DG MARE’s Francesca Arena, has claimed that fishers and Member States cannot be trusted to implement the Landing Obligation
DG MARE’s Francesca Arena, Head of Unit Fisheries Control and Inspections has claimed that fishers and Member States cannot be trusted to implement the Landing Obligation, and certain fishing vessels, specifically demersal vessels, are configured to automatically discard catches once they are brought onboard.
The European Commission representative was talking on the Blue Deals Debate webinar, ‘Millions of tons of fish still thrown overboard: Should fishing be better controlled?’ which was aired on Wednesday, 07 April.
The Head of Unit Fisheries Control and Inspections was part of a group of four which included Valerie Tankink, Head of Unit for CFP and Structural Support, Policy Development and Coordination, Brian O’Riordan, Executive Secretary, Low Impact Fishers of Europe and Janica Borg, Marine biologist and policy advisor.
Ms Arena was answering a question from presenter, Chris Davis who had asked what information skippers are supposed to provide in their logbooks when it comes to the landing obligation at the moment and what are they not providing?
She answered, “The legislation is quite clear on what skippers need to provide irrespective of the landing obligation.
“What skippers are supposed to record is what they have caught and what they have discarded. So even if they don’t land fish but the fish is discarded, since the entry into force of the landing obligation, they should clearly record what they have discarded of more than 50KG per species.
“One thing I wanted to add to the discussion we just that before is on the issue about this selectivity of gears, but there is an issue about the configuration of fishing vessels. We have seen in our audits and inspections that certain vessels, and specifically the demersal vessels, are configured in such a way that discarding automatically is the normal practice. So, you need to have human intervention, actually to pick up the fish and to retain it onboard.”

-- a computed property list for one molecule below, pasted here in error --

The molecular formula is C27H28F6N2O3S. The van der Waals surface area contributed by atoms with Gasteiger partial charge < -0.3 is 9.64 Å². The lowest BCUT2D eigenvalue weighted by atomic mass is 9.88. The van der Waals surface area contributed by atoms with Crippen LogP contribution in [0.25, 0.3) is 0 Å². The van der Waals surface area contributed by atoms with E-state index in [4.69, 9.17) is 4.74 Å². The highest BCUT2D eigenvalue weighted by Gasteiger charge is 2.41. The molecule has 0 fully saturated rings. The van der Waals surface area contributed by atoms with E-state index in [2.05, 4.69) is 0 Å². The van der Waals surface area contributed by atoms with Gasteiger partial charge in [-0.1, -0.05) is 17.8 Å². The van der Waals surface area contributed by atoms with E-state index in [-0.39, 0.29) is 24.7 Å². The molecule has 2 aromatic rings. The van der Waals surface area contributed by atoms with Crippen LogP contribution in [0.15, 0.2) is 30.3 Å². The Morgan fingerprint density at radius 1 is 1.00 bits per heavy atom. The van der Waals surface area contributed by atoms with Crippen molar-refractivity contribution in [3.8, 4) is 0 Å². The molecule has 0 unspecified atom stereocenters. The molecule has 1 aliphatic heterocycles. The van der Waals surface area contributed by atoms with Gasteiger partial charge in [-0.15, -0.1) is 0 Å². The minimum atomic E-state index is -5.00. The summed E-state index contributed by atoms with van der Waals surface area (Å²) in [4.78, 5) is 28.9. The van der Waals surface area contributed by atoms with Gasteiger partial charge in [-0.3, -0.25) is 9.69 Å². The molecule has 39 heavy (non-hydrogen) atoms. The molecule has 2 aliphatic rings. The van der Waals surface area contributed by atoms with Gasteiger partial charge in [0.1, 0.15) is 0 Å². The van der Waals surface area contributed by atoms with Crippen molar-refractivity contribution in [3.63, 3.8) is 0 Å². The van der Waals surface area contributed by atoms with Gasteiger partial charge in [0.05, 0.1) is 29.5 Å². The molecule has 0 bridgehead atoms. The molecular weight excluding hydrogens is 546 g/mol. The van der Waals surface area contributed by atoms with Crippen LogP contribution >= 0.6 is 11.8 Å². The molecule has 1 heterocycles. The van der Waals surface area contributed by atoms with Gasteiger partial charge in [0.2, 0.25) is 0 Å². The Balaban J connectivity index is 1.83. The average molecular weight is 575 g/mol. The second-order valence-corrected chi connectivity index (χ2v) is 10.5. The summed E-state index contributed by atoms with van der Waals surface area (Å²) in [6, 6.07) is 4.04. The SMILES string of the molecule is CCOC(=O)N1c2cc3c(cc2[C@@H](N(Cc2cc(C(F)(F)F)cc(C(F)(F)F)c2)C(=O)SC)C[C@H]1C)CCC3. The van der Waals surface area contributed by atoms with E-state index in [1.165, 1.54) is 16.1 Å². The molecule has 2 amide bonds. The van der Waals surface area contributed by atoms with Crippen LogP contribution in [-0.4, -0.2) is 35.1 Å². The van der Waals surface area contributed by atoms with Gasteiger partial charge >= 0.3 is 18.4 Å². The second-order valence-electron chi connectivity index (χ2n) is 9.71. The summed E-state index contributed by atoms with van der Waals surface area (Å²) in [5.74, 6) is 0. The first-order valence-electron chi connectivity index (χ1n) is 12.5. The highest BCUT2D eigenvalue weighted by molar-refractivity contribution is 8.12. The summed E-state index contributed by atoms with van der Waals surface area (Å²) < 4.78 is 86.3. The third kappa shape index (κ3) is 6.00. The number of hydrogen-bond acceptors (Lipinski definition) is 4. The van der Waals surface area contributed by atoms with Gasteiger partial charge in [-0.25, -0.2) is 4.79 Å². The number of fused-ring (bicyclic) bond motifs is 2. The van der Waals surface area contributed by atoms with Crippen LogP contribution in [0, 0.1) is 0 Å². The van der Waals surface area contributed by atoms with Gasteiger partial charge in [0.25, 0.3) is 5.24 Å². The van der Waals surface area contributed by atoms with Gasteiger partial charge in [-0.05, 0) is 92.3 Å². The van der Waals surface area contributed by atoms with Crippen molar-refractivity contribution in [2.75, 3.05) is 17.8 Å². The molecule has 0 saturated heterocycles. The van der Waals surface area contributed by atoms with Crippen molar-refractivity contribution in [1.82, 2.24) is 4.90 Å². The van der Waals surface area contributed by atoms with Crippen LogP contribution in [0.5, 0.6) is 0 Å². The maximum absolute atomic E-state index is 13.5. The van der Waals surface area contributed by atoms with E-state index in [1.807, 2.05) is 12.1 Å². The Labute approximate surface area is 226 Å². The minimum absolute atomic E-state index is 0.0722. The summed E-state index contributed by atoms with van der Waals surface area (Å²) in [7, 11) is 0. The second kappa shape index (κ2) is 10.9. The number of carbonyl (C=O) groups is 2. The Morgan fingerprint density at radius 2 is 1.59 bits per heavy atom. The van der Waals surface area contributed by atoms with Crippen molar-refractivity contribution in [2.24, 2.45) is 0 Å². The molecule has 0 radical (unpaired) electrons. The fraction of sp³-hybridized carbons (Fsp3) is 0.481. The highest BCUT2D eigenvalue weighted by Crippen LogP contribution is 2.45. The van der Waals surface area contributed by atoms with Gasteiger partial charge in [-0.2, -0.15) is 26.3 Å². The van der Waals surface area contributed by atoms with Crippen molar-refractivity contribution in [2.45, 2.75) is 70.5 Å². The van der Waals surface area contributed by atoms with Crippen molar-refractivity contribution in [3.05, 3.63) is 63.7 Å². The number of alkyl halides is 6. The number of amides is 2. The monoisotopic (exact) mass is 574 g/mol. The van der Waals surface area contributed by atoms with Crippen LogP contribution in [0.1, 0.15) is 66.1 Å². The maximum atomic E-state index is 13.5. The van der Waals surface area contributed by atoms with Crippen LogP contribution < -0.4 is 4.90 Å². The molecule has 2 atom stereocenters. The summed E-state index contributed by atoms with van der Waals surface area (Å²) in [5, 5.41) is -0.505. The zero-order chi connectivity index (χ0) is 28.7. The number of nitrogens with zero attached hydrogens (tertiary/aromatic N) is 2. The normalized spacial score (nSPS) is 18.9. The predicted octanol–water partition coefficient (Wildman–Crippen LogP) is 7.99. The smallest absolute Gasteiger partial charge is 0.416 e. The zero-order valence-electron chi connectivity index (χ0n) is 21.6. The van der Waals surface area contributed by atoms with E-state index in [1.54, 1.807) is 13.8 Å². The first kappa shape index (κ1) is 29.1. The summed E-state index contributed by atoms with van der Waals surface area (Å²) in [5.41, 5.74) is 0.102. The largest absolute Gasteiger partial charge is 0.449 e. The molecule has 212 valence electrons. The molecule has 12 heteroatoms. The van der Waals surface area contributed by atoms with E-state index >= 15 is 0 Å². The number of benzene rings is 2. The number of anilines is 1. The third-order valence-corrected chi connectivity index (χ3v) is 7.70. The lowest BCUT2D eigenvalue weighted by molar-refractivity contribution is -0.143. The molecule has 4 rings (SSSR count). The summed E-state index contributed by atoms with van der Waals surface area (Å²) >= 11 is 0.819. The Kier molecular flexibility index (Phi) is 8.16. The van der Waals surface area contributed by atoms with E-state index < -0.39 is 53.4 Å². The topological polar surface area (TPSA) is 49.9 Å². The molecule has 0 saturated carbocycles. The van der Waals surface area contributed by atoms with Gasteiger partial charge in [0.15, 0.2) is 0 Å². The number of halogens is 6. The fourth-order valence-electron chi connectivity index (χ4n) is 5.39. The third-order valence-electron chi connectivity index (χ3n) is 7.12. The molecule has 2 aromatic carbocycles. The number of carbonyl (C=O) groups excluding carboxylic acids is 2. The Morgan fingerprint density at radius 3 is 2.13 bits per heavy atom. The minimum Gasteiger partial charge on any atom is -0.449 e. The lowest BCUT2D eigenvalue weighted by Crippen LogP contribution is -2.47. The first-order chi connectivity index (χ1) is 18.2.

Mr Davis challenged her on what she meant and asked her to explain the “set-up”.
In a bizarre claim, Ms Arena then claimed that these fishing boats were designed to automatically discard the catch once it is brought onboard.
Ms Arena said, “There are certain vessels which are set up in such a way that once you bring fish on board, they are automatically discarded unless there is a human intervention to retain the catches on board. I mean, this is a reflection of the past, of the era before the landing obligation that really changed completely the dynamics. So, that’s what I mean. I think there is much more to be done and the control, the focus of control has changed, so you need to know exactly what is happening on board and what is happening at the time of catches which we don’t know to a large extent today.”
Mr Davis then asked Ms Arena, “Do we trust fishermen to provide information, or do we think they have to be commanded and controlled in some way?”
The Head of Fisheries Control and Inspections answered that she did not believe fishermen or Member States were wholly or correctly implementing the landing obligation as it is prescribed in the Common Fisheries Policy.
“What we know so far. Is that, I mean, the evidence we have is that the landing obligation is currently not implemented.
“And that is, I mean clearly being said by the other speakers today. There is a great incentive not to apply the landing obligation and to keep discarding fish at sea. Of course, I mean we can’t compare all fisheries … but overall, from the information we have, there is clearly evidence that discarding is still taking place at sea to a large extent.
“As the Member States today are not applying effective control measures to implement it to control it and to enforce it of course, as long as you don’t have effective control and monitoring, it is very difficult to imagine that the landing obligation will be fully implemented.”
By Oliver McBride